Back at the apartment we took a nap and made our way on the tram to ‘Old Dubai’ where the city was first founded. Now populated almost entirely by South-East Asian immigrants, it’s the spot to go for cheaper meals and the markets. We ate at XVA Café which was incredible and highly recommended if you visit Dubai. The two most popular markets are the Gold Souk and the Spice Souk (where we picked up really cheap spices we can’t find in Kyrgyzstan.) The highlight to me are the boat rides down Dubai Creek which serves as an alternative public transport. The cost is about $1 per ride and it feels so far removed from the crazy, over-the-top nature that makes up the Dubai you see on TV. We thought about finding some Indian street food or something in the area but the hungrier we got, the better Shake Shack sounded. And you know what? It was amazing. I had to fly four hours to find a decent burger and shake, but this alone was worth the trip.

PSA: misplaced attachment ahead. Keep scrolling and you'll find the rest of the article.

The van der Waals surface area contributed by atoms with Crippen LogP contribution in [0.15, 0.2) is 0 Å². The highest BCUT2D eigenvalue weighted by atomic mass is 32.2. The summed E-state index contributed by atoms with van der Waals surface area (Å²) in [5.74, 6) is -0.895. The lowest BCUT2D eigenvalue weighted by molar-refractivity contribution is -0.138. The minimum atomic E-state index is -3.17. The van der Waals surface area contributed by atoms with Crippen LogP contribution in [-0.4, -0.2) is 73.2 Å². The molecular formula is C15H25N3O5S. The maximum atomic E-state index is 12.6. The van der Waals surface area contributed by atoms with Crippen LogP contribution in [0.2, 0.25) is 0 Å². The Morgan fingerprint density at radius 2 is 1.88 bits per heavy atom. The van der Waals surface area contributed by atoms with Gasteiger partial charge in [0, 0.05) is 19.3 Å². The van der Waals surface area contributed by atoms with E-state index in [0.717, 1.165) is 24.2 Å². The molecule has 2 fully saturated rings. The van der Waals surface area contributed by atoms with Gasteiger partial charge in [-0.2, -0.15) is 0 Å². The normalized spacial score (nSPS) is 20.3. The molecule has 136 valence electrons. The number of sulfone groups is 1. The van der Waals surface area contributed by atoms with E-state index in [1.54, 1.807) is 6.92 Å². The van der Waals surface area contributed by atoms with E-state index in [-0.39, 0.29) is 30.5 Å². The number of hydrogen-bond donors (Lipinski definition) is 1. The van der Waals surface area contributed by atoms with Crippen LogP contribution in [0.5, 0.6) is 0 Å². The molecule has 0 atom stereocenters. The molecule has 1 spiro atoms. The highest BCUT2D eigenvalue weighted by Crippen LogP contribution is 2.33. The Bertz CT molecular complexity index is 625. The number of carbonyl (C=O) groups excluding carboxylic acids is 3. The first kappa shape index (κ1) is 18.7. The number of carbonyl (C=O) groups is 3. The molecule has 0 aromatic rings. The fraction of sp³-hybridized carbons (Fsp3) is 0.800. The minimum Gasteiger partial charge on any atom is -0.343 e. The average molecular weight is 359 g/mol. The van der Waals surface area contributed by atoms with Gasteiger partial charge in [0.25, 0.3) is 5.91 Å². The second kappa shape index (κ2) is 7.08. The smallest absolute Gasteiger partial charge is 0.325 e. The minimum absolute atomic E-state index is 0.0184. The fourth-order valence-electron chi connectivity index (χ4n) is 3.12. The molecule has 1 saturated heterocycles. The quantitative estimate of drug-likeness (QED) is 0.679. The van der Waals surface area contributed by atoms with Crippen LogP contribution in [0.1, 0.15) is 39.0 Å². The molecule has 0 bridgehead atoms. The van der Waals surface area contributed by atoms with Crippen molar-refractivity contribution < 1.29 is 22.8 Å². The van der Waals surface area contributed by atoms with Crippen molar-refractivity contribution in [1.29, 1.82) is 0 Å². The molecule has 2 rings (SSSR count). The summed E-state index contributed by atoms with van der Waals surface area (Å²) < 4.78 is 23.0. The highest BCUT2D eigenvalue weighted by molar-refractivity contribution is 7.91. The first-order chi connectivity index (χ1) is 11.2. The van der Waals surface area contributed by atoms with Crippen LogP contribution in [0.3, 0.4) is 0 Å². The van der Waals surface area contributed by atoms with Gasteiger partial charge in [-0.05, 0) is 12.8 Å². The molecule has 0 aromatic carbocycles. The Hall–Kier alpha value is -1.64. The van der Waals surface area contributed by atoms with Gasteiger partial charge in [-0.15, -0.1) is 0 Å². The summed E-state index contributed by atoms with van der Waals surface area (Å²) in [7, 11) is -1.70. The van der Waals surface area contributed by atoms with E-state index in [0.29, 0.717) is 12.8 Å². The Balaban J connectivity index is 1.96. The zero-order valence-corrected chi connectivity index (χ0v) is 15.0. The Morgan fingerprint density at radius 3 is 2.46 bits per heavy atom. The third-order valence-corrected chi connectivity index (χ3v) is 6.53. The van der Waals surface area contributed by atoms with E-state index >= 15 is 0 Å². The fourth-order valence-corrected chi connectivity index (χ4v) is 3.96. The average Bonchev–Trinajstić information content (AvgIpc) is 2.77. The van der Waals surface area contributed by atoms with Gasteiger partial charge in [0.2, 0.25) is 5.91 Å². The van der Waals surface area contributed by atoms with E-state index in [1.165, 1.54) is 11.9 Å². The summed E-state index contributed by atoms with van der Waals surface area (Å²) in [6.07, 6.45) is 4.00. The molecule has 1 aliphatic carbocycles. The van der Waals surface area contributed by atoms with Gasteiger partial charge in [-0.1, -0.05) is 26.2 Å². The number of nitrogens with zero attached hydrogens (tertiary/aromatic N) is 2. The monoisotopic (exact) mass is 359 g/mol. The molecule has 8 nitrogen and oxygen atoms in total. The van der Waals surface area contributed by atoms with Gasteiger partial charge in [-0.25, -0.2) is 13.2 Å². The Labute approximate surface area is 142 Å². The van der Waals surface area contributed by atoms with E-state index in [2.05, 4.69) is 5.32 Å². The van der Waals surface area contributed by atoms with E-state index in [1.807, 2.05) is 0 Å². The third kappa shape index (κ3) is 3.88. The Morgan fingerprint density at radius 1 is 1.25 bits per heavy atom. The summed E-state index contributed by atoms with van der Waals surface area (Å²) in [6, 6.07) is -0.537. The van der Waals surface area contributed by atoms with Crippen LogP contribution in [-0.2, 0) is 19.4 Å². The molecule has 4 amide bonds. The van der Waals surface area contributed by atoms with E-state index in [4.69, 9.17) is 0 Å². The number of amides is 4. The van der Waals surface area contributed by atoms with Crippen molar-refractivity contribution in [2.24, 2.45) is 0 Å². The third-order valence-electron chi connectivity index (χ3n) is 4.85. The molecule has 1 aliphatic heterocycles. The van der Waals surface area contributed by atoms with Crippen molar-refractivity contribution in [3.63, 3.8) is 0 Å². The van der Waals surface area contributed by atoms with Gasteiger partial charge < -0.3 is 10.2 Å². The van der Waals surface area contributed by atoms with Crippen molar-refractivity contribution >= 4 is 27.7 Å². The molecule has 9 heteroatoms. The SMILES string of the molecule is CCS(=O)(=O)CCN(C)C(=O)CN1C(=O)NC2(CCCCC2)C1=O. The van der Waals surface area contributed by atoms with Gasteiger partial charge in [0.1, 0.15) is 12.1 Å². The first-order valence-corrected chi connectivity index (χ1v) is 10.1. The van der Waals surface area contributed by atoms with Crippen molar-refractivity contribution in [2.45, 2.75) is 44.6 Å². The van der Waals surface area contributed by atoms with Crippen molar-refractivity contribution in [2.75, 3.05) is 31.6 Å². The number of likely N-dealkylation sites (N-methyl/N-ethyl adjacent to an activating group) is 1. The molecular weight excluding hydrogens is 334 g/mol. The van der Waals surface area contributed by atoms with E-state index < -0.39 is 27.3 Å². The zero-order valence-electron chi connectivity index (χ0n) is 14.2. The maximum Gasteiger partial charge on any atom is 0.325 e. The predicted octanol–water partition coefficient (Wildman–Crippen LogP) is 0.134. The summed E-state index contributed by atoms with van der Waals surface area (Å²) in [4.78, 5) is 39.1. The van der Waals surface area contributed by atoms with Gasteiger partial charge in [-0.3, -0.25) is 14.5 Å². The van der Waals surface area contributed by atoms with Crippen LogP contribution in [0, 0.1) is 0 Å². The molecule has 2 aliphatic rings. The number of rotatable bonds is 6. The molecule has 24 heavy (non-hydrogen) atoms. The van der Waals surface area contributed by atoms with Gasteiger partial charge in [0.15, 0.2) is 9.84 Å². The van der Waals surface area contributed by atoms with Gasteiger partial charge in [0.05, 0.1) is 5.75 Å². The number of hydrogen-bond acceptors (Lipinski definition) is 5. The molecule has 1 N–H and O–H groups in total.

Day 3 was exciting because our couch-surfing host had a meeting in Abu Dhabi and offered to take us so we could see it. We didn’t think we’d have time to see this city also but what a perfect opportunity! We started out the day with a quick tour of the Burj Khalifa, tallest building in the world. I don’t know what else I can say about it besides it being really, really, tall. It’s tall in a surreal way. It reminded me of skydiving, the ground so far below it doesn’t look real. Thanks to the nice people at the Burj Khalifa for giving us complimentary tickets! After the tour we went back to the apartment and met up with our host to drive to Abu Dhabi. He dropped us off at the Grand Mosque, an unbelievable $545 million mosque recently built.